I’ve known about green goddess dressing for a while now, but I have to admit that up until recently, its ingredients were somewhat of a mystery to me. Herbs, of course, and something creamy, for sure. But was that greek yogurt, or was it buttermilk? Avocado, or just green herbs? A hint of anchovy, or am I just making things up?
I don’t know about you, but when I hear “green goddess” notions of healthy grain bowls, sunny weather and glowing skin come to mind. New Californian cooking. As far as I’m concerned, it sounds like quintessential health food branding. Right?
While many recipes proved my theory correct, featuring fresh, healthful ingredients like herbs, avocado, greek yogurt and lemon, I was surprised to learn that a wholesome green goddess recipe is something of a reformed party girl.
The green goddess got its start in 1920s New York, when a broadway show of the same name premiered and gained popularity. Following its rise, a chef at The Palace Hotel in San Francisco invented a green dressing in its honor.
And the original recipe had absolutely nothing to do with health. Think mayonnaise, sour cream, anchovies, tarragon and chives. Delicious? Definitely. Wholesome? Not so much.
That said, this recipe – now nearly a century old – is far from obsolete. Many contemporary green goddesses have decadent, old-school vibes, requesting a heavy hand with rich dairy and classic French herbs.
Personally, I prefer a green goddess with greek yogurt and lots of citrus. To me, these versions are cleaner and brighter.
But that’s what’s great about the green goddess. She’s a chameleon. You can really make this dressing your own. Craving something avocado-forward? Go for it. Need to finish that buttermilk before it goes bad? Use it. Want to make anchovies your star? Sounds great. Forgot them at the grocery store? It will still be delicious!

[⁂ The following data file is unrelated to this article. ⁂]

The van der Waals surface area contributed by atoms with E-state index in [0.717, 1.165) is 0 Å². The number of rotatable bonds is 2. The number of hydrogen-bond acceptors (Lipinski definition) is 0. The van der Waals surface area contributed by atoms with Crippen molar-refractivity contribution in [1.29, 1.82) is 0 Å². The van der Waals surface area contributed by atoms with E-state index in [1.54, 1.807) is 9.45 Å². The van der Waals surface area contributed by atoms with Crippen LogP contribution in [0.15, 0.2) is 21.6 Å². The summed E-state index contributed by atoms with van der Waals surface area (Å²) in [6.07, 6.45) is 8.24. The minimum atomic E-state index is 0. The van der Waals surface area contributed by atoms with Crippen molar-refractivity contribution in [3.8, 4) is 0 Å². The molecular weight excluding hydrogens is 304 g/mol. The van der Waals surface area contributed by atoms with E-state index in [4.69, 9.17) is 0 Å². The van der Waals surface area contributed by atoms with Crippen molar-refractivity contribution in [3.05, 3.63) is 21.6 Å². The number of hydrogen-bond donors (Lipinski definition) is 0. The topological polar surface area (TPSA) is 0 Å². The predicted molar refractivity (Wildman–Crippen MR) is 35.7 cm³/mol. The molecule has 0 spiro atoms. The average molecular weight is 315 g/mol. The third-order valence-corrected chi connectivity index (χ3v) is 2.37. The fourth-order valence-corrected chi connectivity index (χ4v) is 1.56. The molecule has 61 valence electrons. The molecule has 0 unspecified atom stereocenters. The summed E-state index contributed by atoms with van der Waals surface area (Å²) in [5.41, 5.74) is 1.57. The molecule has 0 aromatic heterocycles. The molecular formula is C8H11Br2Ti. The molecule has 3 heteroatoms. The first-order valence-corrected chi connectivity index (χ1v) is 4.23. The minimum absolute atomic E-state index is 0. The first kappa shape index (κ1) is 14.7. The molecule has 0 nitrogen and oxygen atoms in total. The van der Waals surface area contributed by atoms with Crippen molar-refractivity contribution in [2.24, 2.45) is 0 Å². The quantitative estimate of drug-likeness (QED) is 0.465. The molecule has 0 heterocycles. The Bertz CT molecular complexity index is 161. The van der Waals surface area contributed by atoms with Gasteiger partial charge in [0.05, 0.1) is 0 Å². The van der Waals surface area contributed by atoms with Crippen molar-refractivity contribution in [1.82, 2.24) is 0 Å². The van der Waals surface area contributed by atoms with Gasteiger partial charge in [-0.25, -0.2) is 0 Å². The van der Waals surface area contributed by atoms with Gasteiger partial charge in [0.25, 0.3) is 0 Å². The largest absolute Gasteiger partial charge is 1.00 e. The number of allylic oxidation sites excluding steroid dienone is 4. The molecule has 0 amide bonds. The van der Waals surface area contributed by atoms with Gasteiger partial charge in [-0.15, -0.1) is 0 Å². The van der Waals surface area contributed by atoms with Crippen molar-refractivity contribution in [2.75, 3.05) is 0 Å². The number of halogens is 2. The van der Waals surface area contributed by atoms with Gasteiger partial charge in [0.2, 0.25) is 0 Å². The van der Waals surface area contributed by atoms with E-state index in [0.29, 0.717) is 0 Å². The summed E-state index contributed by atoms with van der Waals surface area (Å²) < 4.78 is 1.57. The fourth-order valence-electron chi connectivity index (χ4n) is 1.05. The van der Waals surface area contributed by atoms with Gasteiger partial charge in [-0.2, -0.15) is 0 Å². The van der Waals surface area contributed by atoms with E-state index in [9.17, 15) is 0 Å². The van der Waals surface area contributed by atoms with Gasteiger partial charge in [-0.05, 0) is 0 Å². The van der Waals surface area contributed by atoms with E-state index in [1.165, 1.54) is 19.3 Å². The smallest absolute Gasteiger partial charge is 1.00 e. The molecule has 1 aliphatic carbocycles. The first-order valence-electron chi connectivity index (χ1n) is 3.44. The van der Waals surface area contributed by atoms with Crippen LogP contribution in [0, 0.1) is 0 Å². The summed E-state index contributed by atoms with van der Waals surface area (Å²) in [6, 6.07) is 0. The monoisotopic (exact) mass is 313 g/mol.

I suggest preparing a batch of green goddess on Sunday evening to get you through the start of your work week. It’s versatile, so making it doesn’t require committing to one specific dinner idea. You can dress your salads with it, marinate your proteins in it, use it to amp up your grain bowls, or even let it guest star on taco night.
Below, you’ll find a few renditions I know and like. If you’re going to marinate a protein, I suggest following this recipe by Melissa Clark. Otherwise, simply use the ideas below to spark your creativity. After all, that’s what the green goddess is all about.
Green Goddess I
Combine parsley, basil, greek yogurt, garlic, lemon juice and zest, olive oil, salt and pepper to taste. Blend until smooth.
Green Goddess II
Combine parsley, mint, basil, cilantro, sour cream, lemon juice, olive oil, salt and pepper to taste. Blend until smooth.
Adapted ever so slightly from Mina Stone’s recipe in Cooking For Artists (p 33).
Green Goddess III
Combine tarragon, chives, greek yogurt, anchovies*, lemon juice, olive oil, salt and pepper to taste. Blend until smooth.
*I suggest using 1-2 anchovies. If using, be sure to season less aggressively; anchovies add a lot of salt!
Green Goddess IV
Combine cilantro, avocado, greek yogurt, garlic, lime juice and zest, olive oil, salt and pepper to taste.